IGN Review of FIFA Soccer 09
At this point, it's safe to assume that FIFA Soccer 09 is a good, solid game of soccer, at least for Nintendo DS standards. It's been one of the most consistent and consistently good titles of all the EA Sports franchises on the handheld, and as long as the same development team's at the helm, and as long as guys responsible are not just sitting on their hands and scribbling out the "08" from last year's title and writing in "09" as their contribution for the new season, they've pretty much guaranteed a quality soccer offering on the DS.
Lucky for us the team went a little further this year, mostly in its visuals. Not content with its engine running at 30 frames per second for its 11-on-11-plus-Ref gameplay, Exient managed to squeeze a little more horsepower out of the Nintendo DS hardware to get the game running at a silky smooth 60 FPS with very little lost in the move. You'll still find the occasional texture blink on the athletes or the background environments, and the instant replays will hiccup as the game jumps from camera to camera, but the positives definitely outweigh the negatives in this updated graphics engine. The game flows impressively smooth – you're still not going to get a stunning visual experience if you put the DS version side-by-side with the current generation consoles, but when you stick with the handheld standards the DS version comes out pretty well on its own.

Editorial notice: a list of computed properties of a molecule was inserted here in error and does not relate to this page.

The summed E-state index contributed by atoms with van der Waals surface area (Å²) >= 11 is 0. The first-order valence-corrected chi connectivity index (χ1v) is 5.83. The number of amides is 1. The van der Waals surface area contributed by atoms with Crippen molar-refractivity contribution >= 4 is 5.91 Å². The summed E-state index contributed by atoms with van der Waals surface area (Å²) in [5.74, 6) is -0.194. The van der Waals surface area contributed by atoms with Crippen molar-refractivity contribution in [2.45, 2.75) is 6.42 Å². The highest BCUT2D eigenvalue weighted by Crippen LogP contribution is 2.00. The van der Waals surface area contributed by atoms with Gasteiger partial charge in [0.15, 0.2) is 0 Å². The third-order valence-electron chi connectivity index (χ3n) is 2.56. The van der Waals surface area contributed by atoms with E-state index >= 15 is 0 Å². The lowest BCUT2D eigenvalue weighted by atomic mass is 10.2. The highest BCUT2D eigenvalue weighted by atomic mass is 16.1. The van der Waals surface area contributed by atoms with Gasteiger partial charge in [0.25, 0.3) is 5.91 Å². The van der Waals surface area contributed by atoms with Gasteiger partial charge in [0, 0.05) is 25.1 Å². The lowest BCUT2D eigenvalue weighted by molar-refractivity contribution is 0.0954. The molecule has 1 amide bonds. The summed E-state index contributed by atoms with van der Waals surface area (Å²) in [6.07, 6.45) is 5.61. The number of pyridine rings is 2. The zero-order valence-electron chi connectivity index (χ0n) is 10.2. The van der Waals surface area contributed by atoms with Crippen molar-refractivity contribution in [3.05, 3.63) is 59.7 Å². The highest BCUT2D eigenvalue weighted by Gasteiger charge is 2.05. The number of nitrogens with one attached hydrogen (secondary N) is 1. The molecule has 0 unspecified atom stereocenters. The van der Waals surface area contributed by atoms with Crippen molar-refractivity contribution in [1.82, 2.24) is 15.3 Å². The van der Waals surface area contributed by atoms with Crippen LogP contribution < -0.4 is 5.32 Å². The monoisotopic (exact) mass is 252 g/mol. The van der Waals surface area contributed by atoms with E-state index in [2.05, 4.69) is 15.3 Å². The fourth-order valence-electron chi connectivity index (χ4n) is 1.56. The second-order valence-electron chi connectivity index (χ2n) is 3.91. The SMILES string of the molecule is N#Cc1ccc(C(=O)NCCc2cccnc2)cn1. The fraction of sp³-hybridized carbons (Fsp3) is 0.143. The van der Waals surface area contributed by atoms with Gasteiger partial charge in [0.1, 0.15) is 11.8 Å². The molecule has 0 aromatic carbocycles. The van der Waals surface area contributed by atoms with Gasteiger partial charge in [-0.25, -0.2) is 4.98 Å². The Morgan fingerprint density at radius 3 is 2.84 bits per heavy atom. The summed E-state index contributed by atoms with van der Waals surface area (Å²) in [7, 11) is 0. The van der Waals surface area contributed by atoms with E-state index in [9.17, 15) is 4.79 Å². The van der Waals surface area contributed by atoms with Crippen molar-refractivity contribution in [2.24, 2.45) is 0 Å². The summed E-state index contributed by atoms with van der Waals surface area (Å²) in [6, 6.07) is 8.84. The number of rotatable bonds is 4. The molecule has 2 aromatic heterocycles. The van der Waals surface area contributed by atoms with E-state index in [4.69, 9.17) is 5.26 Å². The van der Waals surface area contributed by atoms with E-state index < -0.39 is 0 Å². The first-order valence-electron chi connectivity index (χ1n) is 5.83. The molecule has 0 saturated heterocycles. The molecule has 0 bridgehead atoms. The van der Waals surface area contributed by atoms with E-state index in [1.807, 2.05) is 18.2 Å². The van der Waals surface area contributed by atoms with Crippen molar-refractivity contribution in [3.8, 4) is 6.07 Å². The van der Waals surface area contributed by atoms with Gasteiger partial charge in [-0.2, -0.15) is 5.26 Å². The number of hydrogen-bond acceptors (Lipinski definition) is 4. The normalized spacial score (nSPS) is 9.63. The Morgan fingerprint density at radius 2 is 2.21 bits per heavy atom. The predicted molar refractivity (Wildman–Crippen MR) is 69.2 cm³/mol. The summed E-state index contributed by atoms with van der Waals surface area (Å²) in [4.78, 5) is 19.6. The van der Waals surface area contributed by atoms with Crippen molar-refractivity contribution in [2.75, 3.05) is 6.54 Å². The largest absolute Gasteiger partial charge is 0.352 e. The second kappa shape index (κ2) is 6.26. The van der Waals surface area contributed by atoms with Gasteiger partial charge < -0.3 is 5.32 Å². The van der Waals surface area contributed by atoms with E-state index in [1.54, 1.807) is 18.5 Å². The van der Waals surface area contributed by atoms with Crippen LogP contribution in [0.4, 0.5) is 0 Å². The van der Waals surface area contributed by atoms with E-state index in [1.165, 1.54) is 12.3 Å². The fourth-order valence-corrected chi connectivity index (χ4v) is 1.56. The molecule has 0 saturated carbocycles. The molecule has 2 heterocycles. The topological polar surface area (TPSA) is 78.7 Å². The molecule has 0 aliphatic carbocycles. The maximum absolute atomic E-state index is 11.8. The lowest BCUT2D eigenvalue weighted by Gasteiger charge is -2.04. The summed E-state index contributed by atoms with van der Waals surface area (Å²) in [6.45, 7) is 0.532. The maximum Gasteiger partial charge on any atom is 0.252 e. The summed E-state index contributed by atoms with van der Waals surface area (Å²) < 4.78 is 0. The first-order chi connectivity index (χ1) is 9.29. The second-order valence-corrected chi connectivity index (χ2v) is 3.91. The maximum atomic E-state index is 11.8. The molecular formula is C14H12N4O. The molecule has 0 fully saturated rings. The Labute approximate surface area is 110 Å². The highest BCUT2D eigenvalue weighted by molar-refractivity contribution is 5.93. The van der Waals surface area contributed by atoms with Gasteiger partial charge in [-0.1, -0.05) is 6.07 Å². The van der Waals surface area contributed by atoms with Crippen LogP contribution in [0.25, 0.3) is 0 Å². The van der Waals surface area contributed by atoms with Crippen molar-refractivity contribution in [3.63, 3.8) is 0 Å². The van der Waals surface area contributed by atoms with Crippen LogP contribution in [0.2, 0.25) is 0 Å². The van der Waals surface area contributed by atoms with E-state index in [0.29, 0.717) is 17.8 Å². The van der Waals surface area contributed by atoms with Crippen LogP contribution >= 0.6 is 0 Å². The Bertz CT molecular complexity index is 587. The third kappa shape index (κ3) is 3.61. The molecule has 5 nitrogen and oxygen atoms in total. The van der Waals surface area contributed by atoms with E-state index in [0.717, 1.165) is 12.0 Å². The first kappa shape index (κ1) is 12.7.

The core gameplay remains the same and aside from a few tweaks in the animation, ball handling and computer AI routines you're not going to find anything drastically different in these areas when you compare the 2009 edition to 2008. However, Exient did add "Be a Pro" to the mix, so now you can play an entire season as a specific player on a team. You watch the game from his perspective and must play his position – you can stray from the hotspots if you want to be a ball hog, but the game does a good job telling you where you need to be as the play progresses. The Be a Pro works pretty well on the Nintendo DS because of the two different screens – you're locked into a forced perspective on the top-screen, but you can follow the action in the top-down "radar" on the bottom that moves in relation to your chosen "Be a Pro." Of course, there are downsides to this mode, most notably in progression: get a red card and your game is over. It's devastating when it happens, but on the flipside it makes sense and adds an element of conservation to keep players from constantly slide-tackling.
Everything else that was great about 2008 remains: fantastic multiplayer support, both in local wireless (single and multicard) and in the Nintendo Wi-Fi Connection for worldwide play.
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